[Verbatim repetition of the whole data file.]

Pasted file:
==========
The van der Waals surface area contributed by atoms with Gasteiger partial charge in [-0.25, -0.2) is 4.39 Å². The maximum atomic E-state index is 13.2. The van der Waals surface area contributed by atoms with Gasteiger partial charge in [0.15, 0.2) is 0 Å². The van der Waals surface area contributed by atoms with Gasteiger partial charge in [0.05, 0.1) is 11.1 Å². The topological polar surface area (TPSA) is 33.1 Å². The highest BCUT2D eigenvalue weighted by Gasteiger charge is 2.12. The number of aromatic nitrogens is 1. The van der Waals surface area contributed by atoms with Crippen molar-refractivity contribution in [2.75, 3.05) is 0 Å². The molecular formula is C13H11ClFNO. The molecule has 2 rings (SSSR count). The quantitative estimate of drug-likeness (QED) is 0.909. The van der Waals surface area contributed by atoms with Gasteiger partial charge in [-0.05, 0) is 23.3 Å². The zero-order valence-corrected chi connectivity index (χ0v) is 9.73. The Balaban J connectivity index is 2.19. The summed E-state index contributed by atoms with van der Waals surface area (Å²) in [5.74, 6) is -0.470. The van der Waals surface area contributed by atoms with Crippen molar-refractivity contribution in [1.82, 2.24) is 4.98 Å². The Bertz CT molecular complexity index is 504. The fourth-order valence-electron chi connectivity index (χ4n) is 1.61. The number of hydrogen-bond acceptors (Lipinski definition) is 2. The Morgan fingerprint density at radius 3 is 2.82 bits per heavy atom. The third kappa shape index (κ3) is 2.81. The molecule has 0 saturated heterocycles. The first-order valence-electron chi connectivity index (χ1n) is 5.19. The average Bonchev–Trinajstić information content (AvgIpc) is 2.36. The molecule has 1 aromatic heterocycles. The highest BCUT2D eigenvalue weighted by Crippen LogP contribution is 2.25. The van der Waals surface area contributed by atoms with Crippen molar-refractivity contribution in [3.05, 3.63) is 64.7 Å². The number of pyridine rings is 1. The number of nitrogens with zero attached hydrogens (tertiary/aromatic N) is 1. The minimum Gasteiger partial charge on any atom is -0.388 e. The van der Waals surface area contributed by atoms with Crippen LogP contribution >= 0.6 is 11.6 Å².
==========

The van der Waals surface area contributed by atoms with Gasteiger partial charge in [-0.25, -0.2) is 4.39 Å². The maximum atomic E-state index is 13.2. The van der Waals surface area contributed by atoms with Gasteiger partial charge in [0.15, 0.2) is 0 Å². The van der Waals surface area contributed by atoms with Gasteiger partial charge in [0.05, 0.1) is 11.1 Å². The topological polar surface area (TPSA) is 33.1 Å². The highest BCUT2D eigenvalue weighted by Gasteiger charge is 2.12. The number of aromatic nitrogens is 1. The van der Waals surface area contributed by atoms with Crippen molar-refractivity contribution in [2.75, 3.05) is 0 Å². The molecular formula is C13H11ClFNO. The molecule has 2 rings (SSSR count). The quantitative estimate of drug-likeness (QED) is 0.909. The van der Waals surface area contributed by atoms with Gasteiger partial charge in [-0.05, 0) is 23.3 Å². The zero-order valence-corrected chi connectivity index (χ0v) is 9.73. The Balaban J connectivity index is 2.19. The summed E-state index contributed by atoms with van der Waals surface area (Å²) in [5.74, 6) is -0.470. The van der Waals surface area contributed by atoms with Crippen molar-refractivity contribution in [1.82, 2.24) is 4.98 Å². The Bertz CT molecular complexity index is 504. The fourth-order valence-electron chi connectivity index (χ4n) is 1.61. The number of hydrogen-bond acceptors (Lipinski definition) is 2. The Morgan fingerprint density at radius 3 is 2.82 bits per heavy atom. The third kappa shape index (κ3) is 2.81. The molecule has 0 saturated heterocycles. The first-order valence-electron chi connectivity index (χ1n) is 5.19. The average Bonchev–Trinajstić information content (AvgIpc) is 2.36. The molecule has 1 aromatic heterocycles. The highest BCUT2D eigenvalue weighted by Crippen LogP contribution is 2.25. The van der Waals surface area contributed by atoms with Crippen molar-refractivity contribution in [3.05, 3.63) is 64.7 Å². The number of pyridine rings is 1. The number of nitrogens with zero attached hydrogens (tertiary/aromatic N) is 1. The minimum Gasteiger partial charge on any atom is -0.388 e. The van der Waals surface area contributed by atoms with Crippen LogP contribution >= 0.6 is 11.6 Å².